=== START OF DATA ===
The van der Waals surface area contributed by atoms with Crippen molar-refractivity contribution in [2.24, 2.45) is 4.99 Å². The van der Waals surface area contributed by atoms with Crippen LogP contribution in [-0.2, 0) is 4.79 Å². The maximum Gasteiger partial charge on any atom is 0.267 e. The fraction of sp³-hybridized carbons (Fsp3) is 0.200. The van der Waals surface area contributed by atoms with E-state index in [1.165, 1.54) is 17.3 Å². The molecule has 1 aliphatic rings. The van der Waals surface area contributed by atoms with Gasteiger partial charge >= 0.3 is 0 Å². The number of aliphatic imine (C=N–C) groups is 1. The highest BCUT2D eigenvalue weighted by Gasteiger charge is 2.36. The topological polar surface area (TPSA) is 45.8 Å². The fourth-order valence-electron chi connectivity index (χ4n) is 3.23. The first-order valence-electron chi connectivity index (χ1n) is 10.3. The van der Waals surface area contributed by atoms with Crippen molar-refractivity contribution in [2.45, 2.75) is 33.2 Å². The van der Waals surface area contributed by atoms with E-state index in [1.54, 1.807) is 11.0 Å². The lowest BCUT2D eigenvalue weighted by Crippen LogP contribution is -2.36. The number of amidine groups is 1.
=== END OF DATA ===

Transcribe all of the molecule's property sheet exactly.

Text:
The van der Waals surface area contributed by atoms with Crippen molar-refractivity contribution in [2.24, 2.45) is 4.99 Å². The van der Waals surface area contributed by atoms with Crippen LogP contribution in [-0.2, 0) is 4.79 Å². The maximum Gasteiger partial charge on any atom is 0.267 e. The fraction of sp³-hybridized carbons (Fsp3) is 0.200. The van der Waals surface area contributed by atoms with E-state index in [1.165, 1.54) is 17.3 Å². The molecule has 1 aliphatic rings. The van der Waals surface area contributed by atoms with Gasteiger partial charge >= 0.3 is 0 Å². The number of aliphatic imine (C=N–C) groups is 1. The highest BCUT2D eigenvalue weighted by Gasteiger charge is 2.36. The topological polar surface area (TPSA) is 45.8 Å². The fourth-order valence-electron chi connectivity index (χ4n) is 3.23. The first-order valence-electron chi connectivity index (χ1n) is 10.3. The van der Waals surface area contributed by atoms with Crippen molar-refractivity contribution in [2.45, 2.75) is 33.2 Å². The van der Waals surface area contributed by atoms with E-state index in [1.54, 1.807) is 11.0 Å². The lowest BCUT2D eigenvalue weighted by Crippen LogP contribution is -2.36. The number of amidine groups is 1.